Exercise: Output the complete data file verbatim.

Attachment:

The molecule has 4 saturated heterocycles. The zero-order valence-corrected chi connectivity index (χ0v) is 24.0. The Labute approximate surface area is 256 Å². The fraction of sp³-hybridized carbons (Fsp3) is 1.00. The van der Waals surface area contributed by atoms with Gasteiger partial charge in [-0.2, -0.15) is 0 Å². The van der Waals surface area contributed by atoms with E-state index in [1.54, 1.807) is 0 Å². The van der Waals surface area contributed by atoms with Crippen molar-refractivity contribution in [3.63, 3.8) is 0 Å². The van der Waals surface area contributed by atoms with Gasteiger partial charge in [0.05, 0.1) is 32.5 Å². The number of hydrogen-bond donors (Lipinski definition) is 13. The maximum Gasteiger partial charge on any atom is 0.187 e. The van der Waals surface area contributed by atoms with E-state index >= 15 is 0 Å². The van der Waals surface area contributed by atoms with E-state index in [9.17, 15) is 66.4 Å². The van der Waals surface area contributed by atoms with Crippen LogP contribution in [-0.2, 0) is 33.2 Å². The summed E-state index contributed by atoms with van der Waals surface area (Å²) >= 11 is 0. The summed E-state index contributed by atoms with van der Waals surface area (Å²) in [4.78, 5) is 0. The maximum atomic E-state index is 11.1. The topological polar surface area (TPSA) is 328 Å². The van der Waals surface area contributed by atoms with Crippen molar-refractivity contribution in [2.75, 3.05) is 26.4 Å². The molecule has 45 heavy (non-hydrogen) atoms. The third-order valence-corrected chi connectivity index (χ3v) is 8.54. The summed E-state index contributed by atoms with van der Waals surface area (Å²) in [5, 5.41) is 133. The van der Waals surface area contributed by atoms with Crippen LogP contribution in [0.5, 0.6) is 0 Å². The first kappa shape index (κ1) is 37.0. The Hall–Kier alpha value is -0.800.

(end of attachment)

The molecule has 4 saturated heterocycles. The zero-order valence-corrected chi connectivity index (χ0v) is 24.0. The Labute approximate surface area is 256 Å². The fraction of sp³-hybridized carbons (Fsp3) is 1.00. The van der Waals surface area contributed by atoms with Gasteiger partial charge in [-0.2, -0.15) is 0 Å². The van der Waals surface area contributed by atoms with E-state index in [1.54, 1.807) is 0 Å². The van der Waals surface area contributed by atoms with Crippen molar-refractivity contribution in [3.63, 3.8) is 0 Å². The van der Waals surface area contributed by atoms with Gasteiger partial charge in [0.05, 0.1) is 32.5 Å². The number of hydrogen-bond donors (Lipinski definition) is 13. The maximum Gasteiger partial charge on any atom is 0.187 e. The van der Waals surface area contributed by atoms with E-state index >= 15 is 0 Å². The van der Waals surface area contributed by atoms with E-state index in [9.17, 15) is 66.4 Å². The van der Waals surface area contributed by atoms with Crippen LogP contribution in [-0.2, 0) is 33.2 Å². The summed E-state index contributed by atoms with van der Waals surface area (Å²) >= 11 is 0. The summed E-state index contributed by atoms with van der Waals surface area (Å²) in [4.78, 5) is 0. The maximum atomic E-state index is 11.1. The topological polar surface area (TPSA) is 328 Å². The van der Waals surface area contributed by atoms with Crippen molar-refractivity contribution in [2.75, 3.05) is 26.4 Å². The molecule has 45 heavy (non-hydrogen) atoms. The third-order valence-corrected chi connectivity index (χ3v) is 8.54. The summed E-state index contributed by atoms with van der Waals surface area (Å²) in [5, 5.41) is 133. The van der Waals surface area contributed by atoms with Crippen LogP contribution in [0.5, 0.6) is 0 Å². The first kappa shape index (κ1) is 37.0. The Hall–Kier alpha value is -0.800.